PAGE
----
In a state of splendid self-isolation, I’ve been reading Christie Malry’s Own Double-Entry (1973) by B.S. Johnson.

It’s about a frustrated office worker who goes to ridiculous lengths to reclaim his dignity. In fact, he becomes a terrorist so I hesitate to mention him as someone to relate to BUT it’s all played for absurdist laughs against a 1970s (rather than post-9/11) backdrop and there are other things going on in this extraordinary novel too. It’s very short and very funny and very Twentieth-Century in tone while at the same time being fourth wall-breaking with a comedic lightness of touch. I recommend it.

Here’s Johnson’s description of Christie’s office:

The atmosphere was acrid with frustration, boredom and jealousy, black with acrimony, pettiness and bureaucracy.

I think that’s excellent. B.S. Johnson saw the novel as a dated outlet for storytelling and his way of rescuing it was to write from a spiritual/internal/reflective viewpoint: perspectives that TV and film would struggle (and continue to struggle) with. And it’s a good reflective description of an office. It’s certainly how my old workplace felt to me.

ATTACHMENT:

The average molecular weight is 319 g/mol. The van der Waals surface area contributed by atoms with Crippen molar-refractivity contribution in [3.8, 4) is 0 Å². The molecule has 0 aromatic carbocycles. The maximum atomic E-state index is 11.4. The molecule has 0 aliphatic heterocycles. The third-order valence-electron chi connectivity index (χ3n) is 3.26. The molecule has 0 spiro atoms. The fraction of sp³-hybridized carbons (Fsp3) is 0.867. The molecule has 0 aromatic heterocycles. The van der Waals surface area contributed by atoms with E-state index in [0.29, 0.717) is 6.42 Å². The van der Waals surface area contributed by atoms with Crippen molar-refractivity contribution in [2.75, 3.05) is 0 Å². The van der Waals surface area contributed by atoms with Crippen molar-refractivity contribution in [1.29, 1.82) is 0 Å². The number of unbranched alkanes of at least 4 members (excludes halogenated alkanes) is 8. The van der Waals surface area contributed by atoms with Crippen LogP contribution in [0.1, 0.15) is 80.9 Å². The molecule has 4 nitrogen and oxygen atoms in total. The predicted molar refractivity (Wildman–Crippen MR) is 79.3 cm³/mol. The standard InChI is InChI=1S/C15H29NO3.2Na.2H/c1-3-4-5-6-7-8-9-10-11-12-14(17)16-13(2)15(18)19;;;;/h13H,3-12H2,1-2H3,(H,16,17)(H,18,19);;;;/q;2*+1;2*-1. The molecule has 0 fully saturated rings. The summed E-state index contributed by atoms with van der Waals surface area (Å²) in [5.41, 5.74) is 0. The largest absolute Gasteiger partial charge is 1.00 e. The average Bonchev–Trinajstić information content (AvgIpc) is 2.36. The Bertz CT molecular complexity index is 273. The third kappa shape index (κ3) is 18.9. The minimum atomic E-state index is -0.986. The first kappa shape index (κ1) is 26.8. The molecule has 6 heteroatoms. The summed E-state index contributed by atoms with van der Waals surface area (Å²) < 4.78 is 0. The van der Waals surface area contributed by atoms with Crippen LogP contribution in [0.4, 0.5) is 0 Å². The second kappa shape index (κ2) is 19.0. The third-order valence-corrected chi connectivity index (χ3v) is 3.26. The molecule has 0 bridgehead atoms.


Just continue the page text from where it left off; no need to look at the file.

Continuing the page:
The novel begins with a calculation worthy of an Escapologist: how long ’til retirement? He works out that he can retire “early” but is still appalled by his lot:

Christie was silent even at the information that he had only forty-three and not forty-eight years before he was free.

Anyway, it’s a good book. You can read a little more about it here but I advise against spoiling the plot for yourself if you plan to read it.


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Robert Wringham is the editor of New Escapologist. He also writes books and articles. Read more at

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